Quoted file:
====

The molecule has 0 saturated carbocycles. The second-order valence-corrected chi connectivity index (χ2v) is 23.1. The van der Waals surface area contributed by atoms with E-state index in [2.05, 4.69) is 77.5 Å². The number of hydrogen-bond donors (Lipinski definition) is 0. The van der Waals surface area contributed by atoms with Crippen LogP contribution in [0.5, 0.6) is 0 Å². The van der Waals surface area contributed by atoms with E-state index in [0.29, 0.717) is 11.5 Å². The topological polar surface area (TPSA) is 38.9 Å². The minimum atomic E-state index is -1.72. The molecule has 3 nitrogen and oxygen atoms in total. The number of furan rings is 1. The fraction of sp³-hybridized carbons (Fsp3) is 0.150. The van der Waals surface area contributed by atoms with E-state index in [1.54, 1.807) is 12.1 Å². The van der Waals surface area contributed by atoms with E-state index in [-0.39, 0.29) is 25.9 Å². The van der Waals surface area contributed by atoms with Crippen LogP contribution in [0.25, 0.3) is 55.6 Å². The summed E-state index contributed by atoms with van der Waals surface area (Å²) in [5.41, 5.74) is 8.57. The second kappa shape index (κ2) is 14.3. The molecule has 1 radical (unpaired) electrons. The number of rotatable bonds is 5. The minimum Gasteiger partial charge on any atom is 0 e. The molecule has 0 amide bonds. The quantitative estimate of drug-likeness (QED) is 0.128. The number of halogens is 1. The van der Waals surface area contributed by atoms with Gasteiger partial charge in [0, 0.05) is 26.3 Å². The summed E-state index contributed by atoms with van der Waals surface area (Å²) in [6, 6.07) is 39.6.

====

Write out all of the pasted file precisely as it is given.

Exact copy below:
The molecule has 0 saturated carbocycles. The second-order valence-corrected chi connectivity index (χ2v) is 23.1. The van der Waals surface area contributed by atoms with E-state index in [2.05, 4.69) is 77.5 Å². The number of hydrogen-bond donors (Lipinski definition) is 0. The van der Waals surface area contributed by atoms with Crippen LogP contribution in [0.5, 0.6) is 0 Å². The van der Waals surface area contributed by atoms with E-state index in [0.29, 0.717) is 11.5 Å². The topological polar surface area (TPSA) is 38.9 Å². The minimum atomic E-state index is -1.72. The molecule has 3 nitrogen and oxygen atoms in total. The number of furan rings is 1. The fraction of sp³-hybridized carbons (Fsp3) is 0.150. The van der Waals surface area contributed by atoms with E-state index in [1.54, 1.807) is 12.1 Å². The van der Waals surface area contributed by atoms with E-state index in [-0.39, 0.29) is 25.9 Å². The van der Waals surface area contributed by atoms with Crippen LogP contribution in [0.25, 0.3) is 55.6 Å². The summed E-state index contributed by atoms with van der Waals surface area (Å²) in [5.41, 5.74) is 8.57. The second kappa shape index (κ2) is 14.3. The molecule has 1 radical (unpaired) electrons. The number of rotatable bonds is 5. The minimum Gasteiger partial charge on any atom is 0 e. The molecule has 0 amide bonds. The quantitative estimate of drug-likeness (QED) is 0.128. The number of halogens is 1. The van der Waals surface area contributed by atoms with Gasteiger partial charge in [0, 0.05) is 26.3 Å². The summed E-state index contributed by atoms with van der Waals surface area (Å²) in [6, 6.07) is 39.6.